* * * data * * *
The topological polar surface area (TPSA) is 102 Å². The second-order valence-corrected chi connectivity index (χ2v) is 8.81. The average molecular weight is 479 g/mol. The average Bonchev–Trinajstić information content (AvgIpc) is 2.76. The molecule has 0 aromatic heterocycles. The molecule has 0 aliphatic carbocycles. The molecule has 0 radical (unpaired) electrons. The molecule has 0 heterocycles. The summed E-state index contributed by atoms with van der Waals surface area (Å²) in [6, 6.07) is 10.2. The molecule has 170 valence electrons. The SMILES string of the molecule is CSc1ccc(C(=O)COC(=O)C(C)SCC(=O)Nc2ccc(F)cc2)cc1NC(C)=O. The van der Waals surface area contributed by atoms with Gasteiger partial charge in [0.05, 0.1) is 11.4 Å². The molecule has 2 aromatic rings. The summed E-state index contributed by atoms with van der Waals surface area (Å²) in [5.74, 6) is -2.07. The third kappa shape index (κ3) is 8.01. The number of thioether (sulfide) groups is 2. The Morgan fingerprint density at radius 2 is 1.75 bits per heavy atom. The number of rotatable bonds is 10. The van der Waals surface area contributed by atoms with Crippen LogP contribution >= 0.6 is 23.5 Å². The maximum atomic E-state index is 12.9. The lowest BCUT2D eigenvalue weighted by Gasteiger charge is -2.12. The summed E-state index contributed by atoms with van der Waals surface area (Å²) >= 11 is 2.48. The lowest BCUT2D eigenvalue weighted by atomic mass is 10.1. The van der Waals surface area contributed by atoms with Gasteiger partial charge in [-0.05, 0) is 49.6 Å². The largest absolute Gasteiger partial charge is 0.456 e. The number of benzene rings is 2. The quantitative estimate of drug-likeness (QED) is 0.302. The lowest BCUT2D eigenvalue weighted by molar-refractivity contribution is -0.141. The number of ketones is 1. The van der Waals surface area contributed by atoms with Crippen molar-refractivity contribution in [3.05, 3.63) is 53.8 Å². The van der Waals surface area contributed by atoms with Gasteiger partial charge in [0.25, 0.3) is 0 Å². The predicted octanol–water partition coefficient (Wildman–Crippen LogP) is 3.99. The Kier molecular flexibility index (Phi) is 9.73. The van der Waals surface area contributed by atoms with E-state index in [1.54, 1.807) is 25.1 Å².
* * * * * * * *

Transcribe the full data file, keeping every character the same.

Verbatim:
The topological polar surface area (TPSA) is 102 Å². The second-order valence-corrected chi connectivity index (χ2v) is 8.81. The average molecular weight is 479 g/mol. The average Bonchev–Trinajstić information content (AvgIpc) is 2.76. The molecule has 0 aromatic heterocycles. The molecule has 0 aliphatic carbocycles. The molecule has 0 radical (unpaired) electrons. The molecule has 0 heterocycles. The summed E-state index contributed by atoms with van der Waals surface area (Å²) in [6, 6.07) is 10.2. The molecule has 170 valence electrons. The SMILES string of the molecule is CSc1ccc(C(=O)COC(=O)C(C)SCC(=O)Nc2ccc(F)cc2)cc1NC(C)=O. The van der Waals surface area contributed by atoms with Gasteiger partial charge in [0.05, 0.1) is 11.4 Å². The molecule has 2 aromatic rings. The summed E-state index contributed by atoms with van der Waals surface area (Å²) in [5.74, 6) is -2.07. The third kappa shape index (κ3) is 8.01. The number of thioether (sulfide) groups is 2. The Morgan fingerprint density at radius 2 is 1.75 bits per heavy atom. The number of rotatable bonds is 10. The van der Waals surface area contributed by atoms with Crippen LogP contribution >= 0.6 is 23.5 Å². The maximum atomic E-state index is 12.9. The lowest BCUT2D eigenvalue weighted by Gasteiger charge is -2.12. The summed E-state index contributed by atoms with van der Waals surface area (Å²) >= 11 is 2.48. The lowest BCUT2D eigenvalue weighted by atomic mass is 10.1. The van der Waals surface area contributed by atoms with Gasteiger partial charge in [-0.05, 0) is 49.6 Å². The largest absolute Gasteiger partial charge is 0.456 e. The number of benzene rings is 2. The quantitative estimate of drug-likeness (QED) is 0.302. The lowest BCUT2D eigenvalue weighted by molar-refractivity contribution is -0.141. The number of ketones is 1. The van der Waals surface area contributed by atoms with Crippen molar-refractivity contribution in [3.05, 3.63) is 53.8 Å². The van der Waals surface area contributed by atoms with Gasteiger partial charge in [0.25, 0.3) is 0 Å². The predicted octanol–water partition coefficient (Wildman–Crippen LogP) is 3.99. The Kier molecular flexibility index (Phi) is 9.73. The van der Waals surface area contributed by atoms with E-state index in [1.54, 1.807) is 25.1 Å².